Objective: We sought to investigate the effect of oral progestins on estrogen-mediated changes in the insulin-like growth factor axis in the peripheral circulation.
Study design: Oral conjugated equine estrogen alone or in combination with medroxyprogesterone acetate, desogestrel, or norethindrone was given in a randomized triple-crossover fashion to 10 healthy postmenopausal women, and the effects on the insulin-like growth factor axis were determined.
Results: Baseline circulating insulin-like growth factor I levels were significantly reduced by conjugated equine estrogen (359 +/- 54 vs 225 +/- 44 ng/mL; P =.0001). This effect was reversed by progestins (medroxyprogesterone acetate, 254 +/- 44 ng/mL; desogestrel, 266 +/- 50 ng/mL; norethindrone, 286 +/- 48 ng/mL; F = 12.2; P =.0015). Free insulin-like growth factor I was reduced by conjugated equine estrogen (1.00 +/- 0.15 ng/mL vs 2.10 +/- 0.39 ng/mL; P =.004), but addition of progestogens had no further effect. Insulin-like growth factor II and insulin levels were unaffected by conjugated equine estrogen or progestins. Plasma insulin-like growth factor binding protein 1 concentration increased significantly from baseline with conjugated equine estrogen alone (44.1 +/- 6.0 vs 154 +/- 30 microg/L; P =.003). This rise was opposed by progestins of increasing androgenicity (medroxyprogesterone acetate, 130 +/- 26 microg/L; desogestrel, 100 +/- 16 microg/L; norethindrone, 78.0 +/- 12 microg/L; F = 12.5; P =.0015). Insulin-like growth factor binding protein 3 levels fell with conjugated equine estrogen, and this was reversed by progestins (conjugated equine estrogen, 2.17 +/- 0.13 mg/L; vs norethindrone and conjugated equine estrogen, 2.41 +/- 0.12 mg/L; F = 7.6; P =.01). Insulin-like growth factor binding protein 4 levels increased with conjugated equine estrogen with or without progestins, whereas insulin-like growth factor binding protein 2 levels were unchanged.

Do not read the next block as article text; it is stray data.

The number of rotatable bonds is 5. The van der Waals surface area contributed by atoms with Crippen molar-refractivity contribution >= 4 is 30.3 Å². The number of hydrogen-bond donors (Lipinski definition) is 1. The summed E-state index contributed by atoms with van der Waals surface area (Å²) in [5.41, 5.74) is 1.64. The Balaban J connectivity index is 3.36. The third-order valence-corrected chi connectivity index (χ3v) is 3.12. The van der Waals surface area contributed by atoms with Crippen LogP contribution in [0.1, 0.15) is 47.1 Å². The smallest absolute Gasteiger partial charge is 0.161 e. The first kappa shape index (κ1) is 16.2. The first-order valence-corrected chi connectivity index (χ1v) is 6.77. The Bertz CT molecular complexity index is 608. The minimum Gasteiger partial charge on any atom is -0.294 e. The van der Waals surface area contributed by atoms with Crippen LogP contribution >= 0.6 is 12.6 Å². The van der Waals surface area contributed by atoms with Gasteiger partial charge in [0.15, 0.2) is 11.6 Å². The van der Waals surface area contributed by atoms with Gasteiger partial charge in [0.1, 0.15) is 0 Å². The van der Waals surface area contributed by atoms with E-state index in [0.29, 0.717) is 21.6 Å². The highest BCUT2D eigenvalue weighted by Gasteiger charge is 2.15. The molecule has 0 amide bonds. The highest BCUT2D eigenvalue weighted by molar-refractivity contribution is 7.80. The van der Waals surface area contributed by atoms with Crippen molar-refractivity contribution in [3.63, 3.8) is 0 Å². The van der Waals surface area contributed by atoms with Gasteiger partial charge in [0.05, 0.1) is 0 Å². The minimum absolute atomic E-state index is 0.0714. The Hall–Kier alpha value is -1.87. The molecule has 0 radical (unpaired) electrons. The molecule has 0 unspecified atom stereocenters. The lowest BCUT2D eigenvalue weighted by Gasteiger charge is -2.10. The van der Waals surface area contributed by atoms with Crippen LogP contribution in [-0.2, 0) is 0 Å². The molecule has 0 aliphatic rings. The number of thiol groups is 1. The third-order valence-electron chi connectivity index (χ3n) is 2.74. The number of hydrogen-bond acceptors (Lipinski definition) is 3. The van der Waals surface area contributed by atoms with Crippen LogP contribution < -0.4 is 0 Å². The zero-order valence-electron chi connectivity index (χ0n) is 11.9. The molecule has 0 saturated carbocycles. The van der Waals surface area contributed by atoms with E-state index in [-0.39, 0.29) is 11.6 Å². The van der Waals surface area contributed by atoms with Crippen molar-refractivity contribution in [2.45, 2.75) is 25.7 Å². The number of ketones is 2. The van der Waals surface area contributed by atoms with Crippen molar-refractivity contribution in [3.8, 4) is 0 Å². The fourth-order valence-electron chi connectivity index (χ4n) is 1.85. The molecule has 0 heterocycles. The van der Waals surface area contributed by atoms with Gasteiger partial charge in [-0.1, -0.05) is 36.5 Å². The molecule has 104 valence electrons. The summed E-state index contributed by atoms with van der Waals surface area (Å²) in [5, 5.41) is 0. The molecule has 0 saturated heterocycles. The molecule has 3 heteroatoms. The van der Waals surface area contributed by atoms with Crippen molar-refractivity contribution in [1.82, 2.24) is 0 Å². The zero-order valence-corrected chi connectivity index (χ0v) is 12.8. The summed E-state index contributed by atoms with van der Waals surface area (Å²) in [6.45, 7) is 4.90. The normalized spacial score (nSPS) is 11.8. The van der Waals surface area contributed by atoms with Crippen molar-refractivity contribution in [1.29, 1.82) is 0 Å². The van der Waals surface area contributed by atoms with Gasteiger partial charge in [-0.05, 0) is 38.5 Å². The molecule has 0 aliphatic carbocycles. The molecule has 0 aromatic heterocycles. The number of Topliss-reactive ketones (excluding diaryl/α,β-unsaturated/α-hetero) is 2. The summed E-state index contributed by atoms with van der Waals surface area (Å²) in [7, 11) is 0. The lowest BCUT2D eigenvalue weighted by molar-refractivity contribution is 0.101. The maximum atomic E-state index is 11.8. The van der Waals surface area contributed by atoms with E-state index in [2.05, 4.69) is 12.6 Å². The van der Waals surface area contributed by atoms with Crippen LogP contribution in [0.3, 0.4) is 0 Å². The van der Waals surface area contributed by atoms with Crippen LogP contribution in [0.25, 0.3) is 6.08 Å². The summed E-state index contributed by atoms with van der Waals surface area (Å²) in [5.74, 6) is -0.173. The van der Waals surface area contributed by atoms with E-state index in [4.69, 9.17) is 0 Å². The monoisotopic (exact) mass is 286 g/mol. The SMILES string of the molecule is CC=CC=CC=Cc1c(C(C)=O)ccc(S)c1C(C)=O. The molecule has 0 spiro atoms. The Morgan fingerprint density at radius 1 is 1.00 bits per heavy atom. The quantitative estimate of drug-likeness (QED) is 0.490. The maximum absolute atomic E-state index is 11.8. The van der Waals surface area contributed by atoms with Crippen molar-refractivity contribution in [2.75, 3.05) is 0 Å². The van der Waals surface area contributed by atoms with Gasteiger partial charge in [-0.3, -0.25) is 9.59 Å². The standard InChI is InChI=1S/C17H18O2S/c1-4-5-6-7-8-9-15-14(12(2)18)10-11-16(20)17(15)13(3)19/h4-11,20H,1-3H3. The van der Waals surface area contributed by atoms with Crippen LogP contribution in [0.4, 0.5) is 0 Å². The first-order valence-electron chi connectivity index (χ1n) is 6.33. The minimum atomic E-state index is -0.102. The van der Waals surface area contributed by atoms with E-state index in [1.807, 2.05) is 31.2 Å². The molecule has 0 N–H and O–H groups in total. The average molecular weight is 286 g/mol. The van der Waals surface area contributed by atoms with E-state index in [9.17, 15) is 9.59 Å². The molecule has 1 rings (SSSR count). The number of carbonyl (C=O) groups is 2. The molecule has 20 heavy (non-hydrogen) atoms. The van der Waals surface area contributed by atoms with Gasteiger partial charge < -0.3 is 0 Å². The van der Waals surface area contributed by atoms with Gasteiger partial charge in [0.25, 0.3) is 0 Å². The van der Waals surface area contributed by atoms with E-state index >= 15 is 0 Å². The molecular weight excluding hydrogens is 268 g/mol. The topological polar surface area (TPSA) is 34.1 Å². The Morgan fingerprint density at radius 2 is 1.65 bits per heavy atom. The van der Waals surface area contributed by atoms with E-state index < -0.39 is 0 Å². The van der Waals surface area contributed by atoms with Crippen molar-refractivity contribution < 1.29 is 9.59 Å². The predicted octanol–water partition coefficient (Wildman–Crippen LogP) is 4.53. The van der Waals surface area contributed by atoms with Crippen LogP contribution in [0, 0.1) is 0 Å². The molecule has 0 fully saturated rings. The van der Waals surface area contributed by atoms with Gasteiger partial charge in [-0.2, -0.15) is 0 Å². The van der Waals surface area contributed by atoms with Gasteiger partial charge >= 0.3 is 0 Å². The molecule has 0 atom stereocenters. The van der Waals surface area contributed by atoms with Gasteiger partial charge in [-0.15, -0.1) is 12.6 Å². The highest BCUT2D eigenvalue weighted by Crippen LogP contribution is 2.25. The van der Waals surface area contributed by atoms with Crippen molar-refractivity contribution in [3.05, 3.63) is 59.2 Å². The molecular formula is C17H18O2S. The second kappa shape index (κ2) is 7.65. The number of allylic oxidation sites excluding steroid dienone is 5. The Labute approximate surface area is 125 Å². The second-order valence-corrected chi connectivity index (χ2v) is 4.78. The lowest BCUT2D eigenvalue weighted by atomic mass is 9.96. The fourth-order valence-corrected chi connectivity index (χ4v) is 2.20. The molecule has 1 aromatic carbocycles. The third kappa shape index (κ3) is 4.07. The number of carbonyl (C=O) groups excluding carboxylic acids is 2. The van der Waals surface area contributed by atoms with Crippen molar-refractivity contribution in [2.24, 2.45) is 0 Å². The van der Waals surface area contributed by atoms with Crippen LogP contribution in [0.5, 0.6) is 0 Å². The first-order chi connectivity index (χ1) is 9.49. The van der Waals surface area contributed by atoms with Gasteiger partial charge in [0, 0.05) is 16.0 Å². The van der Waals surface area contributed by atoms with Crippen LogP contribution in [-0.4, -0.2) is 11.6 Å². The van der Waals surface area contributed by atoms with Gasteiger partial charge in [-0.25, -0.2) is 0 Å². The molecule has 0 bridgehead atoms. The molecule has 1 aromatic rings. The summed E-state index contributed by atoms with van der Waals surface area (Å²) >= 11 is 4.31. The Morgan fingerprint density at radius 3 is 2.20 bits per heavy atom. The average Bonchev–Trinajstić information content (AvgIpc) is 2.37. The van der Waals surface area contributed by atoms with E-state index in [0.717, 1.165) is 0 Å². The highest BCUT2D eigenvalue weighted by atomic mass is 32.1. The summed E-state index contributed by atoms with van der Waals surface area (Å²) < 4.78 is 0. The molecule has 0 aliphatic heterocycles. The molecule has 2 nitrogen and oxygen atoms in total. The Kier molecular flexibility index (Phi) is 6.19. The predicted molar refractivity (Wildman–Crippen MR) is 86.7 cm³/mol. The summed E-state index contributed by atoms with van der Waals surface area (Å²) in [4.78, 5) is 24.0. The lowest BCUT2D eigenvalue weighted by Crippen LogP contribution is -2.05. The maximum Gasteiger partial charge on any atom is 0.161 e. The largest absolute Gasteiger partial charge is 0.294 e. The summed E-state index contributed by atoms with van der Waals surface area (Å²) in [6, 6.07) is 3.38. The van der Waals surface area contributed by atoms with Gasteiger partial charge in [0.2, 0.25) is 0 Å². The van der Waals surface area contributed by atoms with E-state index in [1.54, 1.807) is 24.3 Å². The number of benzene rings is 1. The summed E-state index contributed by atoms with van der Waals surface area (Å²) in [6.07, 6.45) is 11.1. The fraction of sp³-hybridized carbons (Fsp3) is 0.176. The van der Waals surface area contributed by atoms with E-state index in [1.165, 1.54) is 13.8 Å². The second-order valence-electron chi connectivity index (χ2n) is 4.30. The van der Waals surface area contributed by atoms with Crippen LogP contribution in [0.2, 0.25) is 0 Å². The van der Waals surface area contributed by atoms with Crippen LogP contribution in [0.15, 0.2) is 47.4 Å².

Conclusions: Coadministration of androgenic progestins abrogates estrogen-related changes in circulating insulin-like growth factor I, insulin-like growth factor binding protein 1, and insulin-like growth factor binding protein 3. Such hormone replacement therapy-induced changes may have significant consequences for the development of cardiovascular disease and osteoporosis and implications for the use of insulin-like growth factor I in monitoring growth hormone replacement.